We have held that “publication occurs when by consent of the copyright owner, the original or tangible copies of a work are sold, leased, loaned, given away, or otherwise made available to the general public․” American Vitagraph, Inc. v. Levy, 659 F.2d 1023, 1027 (9th Cir.1981) (quoting Nimmer on Copyright § 4.04 at 4-18 to 4-19). However, “mere performance or exhibition of a work does not constitute a publication of that work․ [A] motion picture exhibition where the viewing audience is merely permitted to see the work is not a publication.” Id. at 1027 (citations omitted); see also Nimmer § 4.11(A) at 4-53 (“[I]t is clear that the projection or exhibition of a motion picture in theatres or elsewhere does not in itself constitute a publication”).
We have also held that “it takes more in the way of publication to invalidate any copyright, whether statutory or common law, than to validate it.” American Vitagraph, 659 F.2d at 1027. “[I]n the context where a forfeiture of copyright protection is at stake ․ publication of a motion picture does not occur until the film is in commercial distribution-when copies of a film are placed in the regional exchanges for distribution to theatre operators.” Id. at 1029 (emphasis added). Thus, under our case law, it takes “more” publication to destroy a common-law copyright than to perfect a statutory copyright.
Turning to the present case, we find no evidence in the record to support a finding that the movies at issue here were “published,” as that term is defined in American Vitagraph. Thus, we must affirm the district court's finding that the subject songs were not injected into the public domain by way of publication of the motion pictures.
The only evidence of publication presented by Agee to the district court was the motion picture copyright certificates, with publication dates listed. Putting aside the district court's concerns regarding the accuracy and completeness of this evidence, Agee is correct that we must afford the copyright registrations a presumption of validity. See Academy of Motion Picture Arts and Sciences v. Creative House Promotions, Inc., 944 F.2d 1446, 1451 (9th Cir.1991). Section 209 of the 1909 Act provides that a certificate of registration shall be prima facie evidence of the facts stated therein. Id. Thus, the certificates of registration for the subject motion pictures create a rebuttable presumption that the movies were published for purposes of investing statutory copyright on the dates listed. They do not, however, prove that the movies were “published,” under the American Vitagraph definition, to the extent that they divested the songs of their common-law copyrights. See American Vitagraph, 659 F.2d at 1027-28.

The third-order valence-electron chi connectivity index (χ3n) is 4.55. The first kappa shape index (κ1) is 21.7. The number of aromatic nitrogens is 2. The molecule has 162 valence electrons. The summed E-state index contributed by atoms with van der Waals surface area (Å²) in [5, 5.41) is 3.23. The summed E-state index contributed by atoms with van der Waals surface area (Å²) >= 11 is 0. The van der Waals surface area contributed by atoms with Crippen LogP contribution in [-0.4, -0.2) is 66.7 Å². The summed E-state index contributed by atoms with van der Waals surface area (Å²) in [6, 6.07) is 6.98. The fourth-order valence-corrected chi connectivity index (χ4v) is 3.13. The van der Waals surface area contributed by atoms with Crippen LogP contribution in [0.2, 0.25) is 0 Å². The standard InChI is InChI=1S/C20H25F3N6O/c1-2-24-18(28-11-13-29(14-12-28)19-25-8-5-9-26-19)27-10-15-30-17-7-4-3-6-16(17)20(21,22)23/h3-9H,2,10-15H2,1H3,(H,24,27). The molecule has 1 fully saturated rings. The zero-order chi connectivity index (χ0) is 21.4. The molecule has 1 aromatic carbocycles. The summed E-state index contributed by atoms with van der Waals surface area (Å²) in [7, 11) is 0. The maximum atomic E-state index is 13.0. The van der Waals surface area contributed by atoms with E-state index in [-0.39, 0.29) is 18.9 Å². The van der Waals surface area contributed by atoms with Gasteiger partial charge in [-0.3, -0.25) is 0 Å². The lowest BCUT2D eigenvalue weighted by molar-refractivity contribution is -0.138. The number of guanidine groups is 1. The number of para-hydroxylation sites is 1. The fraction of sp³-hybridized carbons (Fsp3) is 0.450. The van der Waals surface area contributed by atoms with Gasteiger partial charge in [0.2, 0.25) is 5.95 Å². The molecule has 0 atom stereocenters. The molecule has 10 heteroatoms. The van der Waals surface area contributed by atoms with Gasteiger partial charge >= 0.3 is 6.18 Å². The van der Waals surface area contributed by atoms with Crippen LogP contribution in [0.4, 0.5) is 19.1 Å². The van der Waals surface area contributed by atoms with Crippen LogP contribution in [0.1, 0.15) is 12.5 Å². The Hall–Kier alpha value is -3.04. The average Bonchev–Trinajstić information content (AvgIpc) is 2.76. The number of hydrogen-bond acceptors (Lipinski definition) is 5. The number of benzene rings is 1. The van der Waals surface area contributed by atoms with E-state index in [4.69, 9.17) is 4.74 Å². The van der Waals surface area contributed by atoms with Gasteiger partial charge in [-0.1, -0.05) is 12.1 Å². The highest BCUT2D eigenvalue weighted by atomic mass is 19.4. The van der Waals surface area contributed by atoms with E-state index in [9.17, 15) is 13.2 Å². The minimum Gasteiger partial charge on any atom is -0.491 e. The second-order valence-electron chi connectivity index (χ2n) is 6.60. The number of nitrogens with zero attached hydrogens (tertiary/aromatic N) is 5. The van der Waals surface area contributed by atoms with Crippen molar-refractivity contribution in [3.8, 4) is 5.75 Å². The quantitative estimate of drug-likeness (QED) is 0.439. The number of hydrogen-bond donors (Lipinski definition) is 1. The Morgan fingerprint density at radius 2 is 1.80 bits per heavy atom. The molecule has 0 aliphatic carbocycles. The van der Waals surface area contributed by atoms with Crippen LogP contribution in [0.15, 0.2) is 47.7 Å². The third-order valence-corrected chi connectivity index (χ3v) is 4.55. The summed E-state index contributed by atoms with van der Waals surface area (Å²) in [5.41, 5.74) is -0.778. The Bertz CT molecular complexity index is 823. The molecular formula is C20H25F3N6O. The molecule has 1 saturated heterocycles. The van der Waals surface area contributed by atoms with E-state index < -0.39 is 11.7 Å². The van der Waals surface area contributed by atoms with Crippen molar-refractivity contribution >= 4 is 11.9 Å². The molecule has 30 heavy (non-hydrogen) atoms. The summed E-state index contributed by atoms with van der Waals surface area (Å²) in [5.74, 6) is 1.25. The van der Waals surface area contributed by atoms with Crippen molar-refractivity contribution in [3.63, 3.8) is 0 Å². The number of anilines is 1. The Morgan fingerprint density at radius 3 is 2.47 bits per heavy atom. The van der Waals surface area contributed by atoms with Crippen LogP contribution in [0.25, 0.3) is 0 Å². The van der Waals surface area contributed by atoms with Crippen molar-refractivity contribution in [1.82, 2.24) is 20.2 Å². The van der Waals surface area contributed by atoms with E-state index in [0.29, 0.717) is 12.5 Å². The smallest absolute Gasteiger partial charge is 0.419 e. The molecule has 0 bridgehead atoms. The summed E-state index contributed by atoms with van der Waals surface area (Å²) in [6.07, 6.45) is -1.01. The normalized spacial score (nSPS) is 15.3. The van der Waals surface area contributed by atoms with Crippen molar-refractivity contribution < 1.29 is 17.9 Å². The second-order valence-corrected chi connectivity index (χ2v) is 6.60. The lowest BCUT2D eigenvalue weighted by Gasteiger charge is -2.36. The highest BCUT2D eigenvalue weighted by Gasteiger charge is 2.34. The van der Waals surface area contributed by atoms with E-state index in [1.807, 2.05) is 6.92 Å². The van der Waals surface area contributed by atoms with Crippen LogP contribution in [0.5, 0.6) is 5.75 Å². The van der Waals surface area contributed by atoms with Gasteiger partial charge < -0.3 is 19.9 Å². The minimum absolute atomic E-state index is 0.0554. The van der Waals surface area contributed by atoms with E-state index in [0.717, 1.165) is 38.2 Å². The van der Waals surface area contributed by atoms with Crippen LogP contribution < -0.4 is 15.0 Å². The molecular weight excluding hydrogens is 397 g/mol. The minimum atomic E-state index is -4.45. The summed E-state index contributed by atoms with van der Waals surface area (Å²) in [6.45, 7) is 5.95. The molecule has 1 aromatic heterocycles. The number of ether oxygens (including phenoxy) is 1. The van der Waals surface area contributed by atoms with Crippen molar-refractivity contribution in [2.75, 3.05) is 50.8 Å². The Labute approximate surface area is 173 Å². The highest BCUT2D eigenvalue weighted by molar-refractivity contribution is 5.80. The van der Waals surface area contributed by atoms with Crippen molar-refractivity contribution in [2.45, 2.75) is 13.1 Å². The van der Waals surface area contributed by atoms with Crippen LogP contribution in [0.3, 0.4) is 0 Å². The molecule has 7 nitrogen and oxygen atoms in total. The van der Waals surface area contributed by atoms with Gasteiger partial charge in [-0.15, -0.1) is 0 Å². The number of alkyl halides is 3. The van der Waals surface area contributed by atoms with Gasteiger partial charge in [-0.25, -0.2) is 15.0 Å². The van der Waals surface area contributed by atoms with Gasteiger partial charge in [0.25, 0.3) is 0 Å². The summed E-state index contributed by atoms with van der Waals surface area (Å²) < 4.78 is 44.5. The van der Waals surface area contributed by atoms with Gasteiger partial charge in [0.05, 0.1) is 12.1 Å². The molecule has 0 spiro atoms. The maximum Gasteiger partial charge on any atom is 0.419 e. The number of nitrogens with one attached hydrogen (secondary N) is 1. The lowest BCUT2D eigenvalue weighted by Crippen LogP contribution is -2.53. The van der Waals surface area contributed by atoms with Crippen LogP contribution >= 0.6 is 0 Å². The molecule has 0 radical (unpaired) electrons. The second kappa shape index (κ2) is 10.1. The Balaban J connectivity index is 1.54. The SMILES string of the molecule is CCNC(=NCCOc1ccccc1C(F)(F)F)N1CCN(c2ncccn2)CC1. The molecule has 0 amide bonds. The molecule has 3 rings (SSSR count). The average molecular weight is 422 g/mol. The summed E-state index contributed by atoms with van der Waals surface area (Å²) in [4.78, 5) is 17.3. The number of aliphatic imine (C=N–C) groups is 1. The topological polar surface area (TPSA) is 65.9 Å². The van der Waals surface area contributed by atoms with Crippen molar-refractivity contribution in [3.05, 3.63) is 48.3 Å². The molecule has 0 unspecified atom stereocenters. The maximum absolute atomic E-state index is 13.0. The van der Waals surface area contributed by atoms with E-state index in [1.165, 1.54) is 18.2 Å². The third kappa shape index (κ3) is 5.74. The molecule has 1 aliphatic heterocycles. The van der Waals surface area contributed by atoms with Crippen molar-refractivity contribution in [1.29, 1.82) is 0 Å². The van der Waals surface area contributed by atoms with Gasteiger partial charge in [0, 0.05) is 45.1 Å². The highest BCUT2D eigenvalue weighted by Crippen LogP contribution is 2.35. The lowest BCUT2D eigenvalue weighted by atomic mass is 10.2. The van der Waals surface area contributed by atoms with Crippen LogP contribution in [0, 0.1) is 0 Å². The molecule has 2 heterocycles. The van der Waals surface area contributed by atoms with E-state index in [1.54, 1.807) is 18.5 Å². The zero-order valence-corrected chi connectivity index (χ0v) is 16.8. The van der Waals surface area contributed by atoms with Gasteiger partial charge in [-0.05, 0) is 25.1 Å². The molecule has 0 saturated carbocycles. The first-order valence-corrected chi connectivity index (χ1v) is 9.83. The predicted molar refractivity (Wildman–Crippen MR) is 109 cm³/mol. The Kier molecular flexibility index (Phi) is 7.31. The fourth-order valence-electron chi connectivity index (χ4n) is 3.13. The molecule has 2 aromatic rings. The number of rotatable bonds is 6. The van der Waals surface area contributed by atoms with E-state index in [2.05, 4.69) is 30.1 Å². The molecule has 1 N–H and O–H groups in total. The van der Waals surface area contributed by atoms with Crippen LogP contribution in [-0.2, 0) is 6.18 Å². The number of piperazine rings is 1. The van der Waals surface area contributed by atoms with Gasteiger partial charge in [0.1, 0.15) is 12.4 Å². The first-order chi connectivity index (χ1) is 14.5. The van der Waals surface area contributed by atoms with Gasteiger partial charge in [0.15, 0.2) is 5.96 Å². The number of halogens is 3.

Nonetheless, Agee argues that La Cienega requires us to hold that the “publication” of a motion picture also “publishes” the underlying musical compositions, with the compositions thereby losing their common-law copyright protection absent a separate copyright notice. In La Cienega, we held that a record is a “copy” of the work recorded, and that the underlying compositions on the record are therefore “published” at the time the recordings are sold to the public. La Cienega, 53 F.3d at 953. Thus, where a composer fails to satisfy the requirements of the 1909 Act, his compositions enter the public domain immediately upon sale of recordings to the public. Id. at 954. But see Rosette v. Rainbo Record Mfg. Corp., 354 F.Supp. 1183 (S.D.N.Y.1973), aff'd per curiam, 546 F.2d 461 (2d Cir.1976) (holding that a record is not a “copy” of a musical composition, and sale of a record is not a publication divesting the composer of his common-law copyright).3
Agee's reliance on La Cienega is unavailing. Nothing contained in that opinion suggests that a copyright certificate, standing alone, is sufficient to demonstrate a publication that divests a work of its common-law copyright. To the contrary, the infringer in La Cienega relied on the general release of a phonorecord to the public in arguing that divestive publication had occurred. La Cienega, 53 F.3d at 953. Here, Agee did not introduce evidence demonstrating the nature and scope of the distribution of the Laurel & Hardy movies. As a result, the evidence is insufficient to establish the standard for publication set forth in American Vitagraph. See American Vitagraph, 659 F.2d at 1028 (“[M]otion picture publication occurs when prints of a film are made available under a lease or similar arrangement to theatre operators for public exhibition.”) Nothing in La Cienega remedies this shortfall in the evidence.4